1. Use expressive writing when your mind is spinning o emotions are in turmoil. This incredible tool enhances your wellbeing by helping you identify, process, and release any disturbing thoughts, feelings, and emotions. All it needs is for you to set aside 15-20 minutes (or even just five minutes is better than nothing). During this time, write continuously, without worrying about grammar, punctuation, or spelling. You may be surprised how you gain a greater understanding of yourself, or discover the silver lining behind a cloud. You may wish to tear up or scrunch your writing into a ball and throw it away when you have finished.
2. Be more honest with your partner, close family, colleagues about how you are really feeling, and what you are finding difficult. It’s so easy to think they know what you are going through, but they may not be aware of what’s really happening for you in reality.
3. Reach out for help when you need it. Suppose you need time to relax and recharge. In that case, you can ask your partner to come to cook the evening meal, see if a friend can pick up your children from school, or tell your teenager you cannot take them to football training that evening. It’s also helpful to know when you might need help from a psychotherapeutic professional. Asking for help is a sign of courage, not weakness.
4. Give yourself permission to set clear boundaries and say ‘no’ to unreasonable requests. When asked to do d something, even if it’s a social engagement that you would typically enjoy, pay close attention to your body’s response. If, for example, you notice a tightness in the chest, sinking in your stomach, or your jaw clenching, it could indicate that on some level it might be helpful to say ‘no’.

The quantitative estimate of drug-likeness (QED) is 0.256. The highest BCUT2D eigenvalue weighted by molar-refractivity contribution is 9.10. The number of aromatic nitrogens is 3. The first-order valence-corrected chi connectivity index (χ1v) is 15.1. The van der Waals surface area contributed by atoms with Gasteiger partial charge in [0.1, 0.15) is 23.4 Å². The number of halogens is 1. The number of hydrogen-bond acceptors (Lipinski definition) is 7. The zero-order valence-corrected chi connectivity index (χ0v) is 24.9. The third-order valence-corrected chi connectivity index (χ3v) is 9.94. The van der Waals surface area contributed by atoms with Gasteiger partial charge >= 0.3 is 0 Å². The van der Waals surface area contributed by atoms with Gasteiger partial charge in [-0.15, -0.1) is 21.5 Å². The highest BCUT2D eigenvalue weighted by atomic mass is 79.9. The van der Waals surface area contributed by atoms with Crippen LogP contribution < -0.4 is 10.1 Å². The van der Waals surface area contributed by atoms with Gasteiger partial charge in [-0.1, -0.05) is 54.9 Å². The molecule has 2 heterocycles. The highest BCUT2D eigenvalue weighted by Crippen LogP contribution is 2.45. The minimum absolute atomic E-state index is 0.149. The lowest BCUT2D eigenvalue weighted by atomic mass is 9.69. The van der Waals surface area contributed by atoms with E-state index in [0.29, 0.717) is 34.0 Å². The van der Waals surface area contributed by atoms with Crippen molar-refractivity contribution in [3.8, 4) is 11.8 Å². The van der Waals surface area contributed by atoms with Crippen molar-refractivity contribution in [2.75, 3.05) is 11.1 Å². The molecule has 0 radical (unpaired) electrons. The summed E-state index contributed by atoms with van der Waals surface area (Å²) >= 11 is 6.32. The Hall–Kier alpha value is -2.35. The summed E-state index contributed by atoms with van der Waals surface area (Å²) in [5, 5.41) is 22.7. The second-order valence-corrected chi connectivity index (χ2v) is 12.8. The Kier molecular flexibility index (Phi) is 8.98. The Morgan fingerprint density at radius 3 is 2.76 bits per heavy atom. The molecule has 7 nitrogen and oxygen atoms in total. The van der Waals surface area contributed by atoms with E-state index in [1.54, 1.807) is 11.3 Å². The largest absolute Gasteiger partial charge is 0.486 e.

5. Create a regular time in your schedule to replenish mind and spirit through time in nature, exercise, creativity, body, music, or having fun with your family and friends. Intuitively, you will know what is most helpful for counteracting stress and restoring a sense of wellbeing.
6. Remember the magical moments in your life. Immerse yourself in happy memories, especially ones related to a sense of gratitude or appreciation, and pay particular attention to the feelings in your body. Generating positive heartfelt emotions has been shown to reduce the stress response and improve physical, mental, and emotional wellbeing.
7. Develop a regular sleep routine and avoid caffeine other stimulants in the evening. Since the blue light from phones, laptops, and other devices inhibits melatonin production – the sleep-inducing hormone – it’s best to switch off electronic gadgets two hours before sleep. Dimming the lights in the evening and black-out blinds can also help.